HSBC plans 10,000 job cuts in fresh cost-saving exercise
UK-headquartered HSBC is planning to cut up to 10,000 jobs – around 4% of its entire workforce – as part of a cost-cutting exercise instigated by interim chief executive officer Noel Quinn.
According to the Financial Times, citing two inside sources, the project is the most ambitious attempt in years to slice the bank’s expenditure, and will mostly focus on high-paid roles.
HSBC employs just under 238,000 people, according to its 2019 interim report. It is expected to announce the job cuts when it reports its Q3 results later in October.
The bank announced 4,700 redundancies in early August in parallel with the departure of then-chief executive John Flint.
Flint left the bank by mutual consent and was succeeded on an interim basis by Quinn, who had been head of the firm’s global commercial bank.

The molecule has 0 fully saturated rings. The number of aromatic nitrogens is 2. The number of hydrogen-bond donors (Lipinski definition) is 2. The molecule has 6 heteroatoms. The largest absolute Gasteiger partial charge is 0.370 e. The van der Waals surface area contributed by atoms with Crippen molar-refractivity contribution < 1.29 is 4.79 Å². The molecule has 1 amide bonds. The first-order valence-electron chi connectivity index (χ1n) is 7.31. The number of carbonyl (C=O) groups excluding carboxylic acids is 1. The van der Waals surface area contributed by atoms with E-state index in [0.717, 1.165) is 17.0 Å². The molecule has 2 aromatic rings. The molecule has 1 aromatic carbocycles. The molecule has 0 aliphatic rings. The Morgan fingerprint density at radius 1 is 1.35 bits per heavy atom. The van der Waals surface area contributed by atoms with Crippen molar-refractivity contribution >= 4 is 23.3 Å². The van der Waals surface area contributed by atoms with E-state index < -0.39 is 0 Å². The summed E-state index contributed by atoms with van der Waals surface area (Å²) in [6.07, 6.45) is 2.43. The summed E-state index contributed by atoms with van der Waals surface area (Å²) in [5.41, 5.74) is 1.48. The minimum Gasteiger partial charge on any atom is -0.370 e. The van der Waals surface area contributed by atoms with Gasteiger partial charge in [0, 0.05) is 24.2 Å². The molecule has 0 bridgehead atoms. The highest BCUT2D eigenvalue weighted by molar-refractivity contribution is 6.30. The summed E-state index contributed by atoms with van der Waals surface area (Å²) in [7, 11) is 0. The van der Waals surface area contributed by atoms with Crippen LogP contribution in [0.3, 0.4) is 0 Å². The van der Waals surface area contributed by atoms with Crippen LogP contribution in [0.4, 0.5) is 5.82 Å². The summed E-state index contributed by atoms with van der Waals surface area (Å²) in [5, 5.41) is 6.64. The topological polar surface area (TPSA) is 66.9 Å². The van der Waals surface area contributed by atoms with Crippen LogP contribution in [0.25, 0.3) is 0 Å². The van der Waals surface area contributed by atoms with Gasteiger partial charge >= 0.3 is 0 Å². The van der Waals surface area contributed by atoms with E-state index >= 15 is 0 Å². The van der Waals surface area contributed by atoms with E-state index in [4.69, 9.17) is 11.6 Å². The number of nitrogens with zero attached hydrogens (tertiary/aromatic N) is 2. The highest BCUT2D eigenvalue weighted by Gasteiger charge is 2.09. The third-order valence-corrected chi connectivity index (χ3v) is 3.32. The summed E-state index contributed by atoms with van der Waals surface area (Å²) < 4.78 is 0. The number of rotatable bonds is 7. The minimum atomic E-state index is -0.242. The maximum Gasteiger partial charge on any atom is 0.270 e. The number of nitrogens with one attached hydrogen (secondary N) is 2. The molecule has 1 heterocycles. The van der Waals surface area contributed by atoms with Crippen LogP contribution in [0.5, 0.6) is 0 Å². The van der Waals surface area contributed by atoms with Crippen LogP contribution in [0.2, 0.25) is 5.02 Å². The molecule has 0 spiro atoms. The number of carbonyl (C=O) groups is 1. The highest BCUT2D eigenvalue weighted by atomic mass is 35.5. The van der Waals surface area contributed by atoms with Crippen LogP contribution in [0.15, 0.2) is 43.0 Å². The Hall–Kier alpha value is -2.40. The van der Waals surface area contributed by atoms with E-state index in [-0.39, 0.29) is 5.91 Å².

Related: HSBC launches automated AML system
“There’s some very hard modelling going on,” a source told the FT. “We are asking why we have so many people in Europe when we’ve got double-digit returns in parts of Asia.”
Other lenders across Europe have announced job cuts in an attempt to boost profit margins. Deutsche Bank announced a cut of 18,000 roles in July, while Commerzbank plans to shed 4,300 jobs and shut 200 branches.
1,600 full time workers will be cut by French bank Société Générale, and the Santander Group, headquartered in Spain, is dropping 3,700 people, a 10% of its workforce.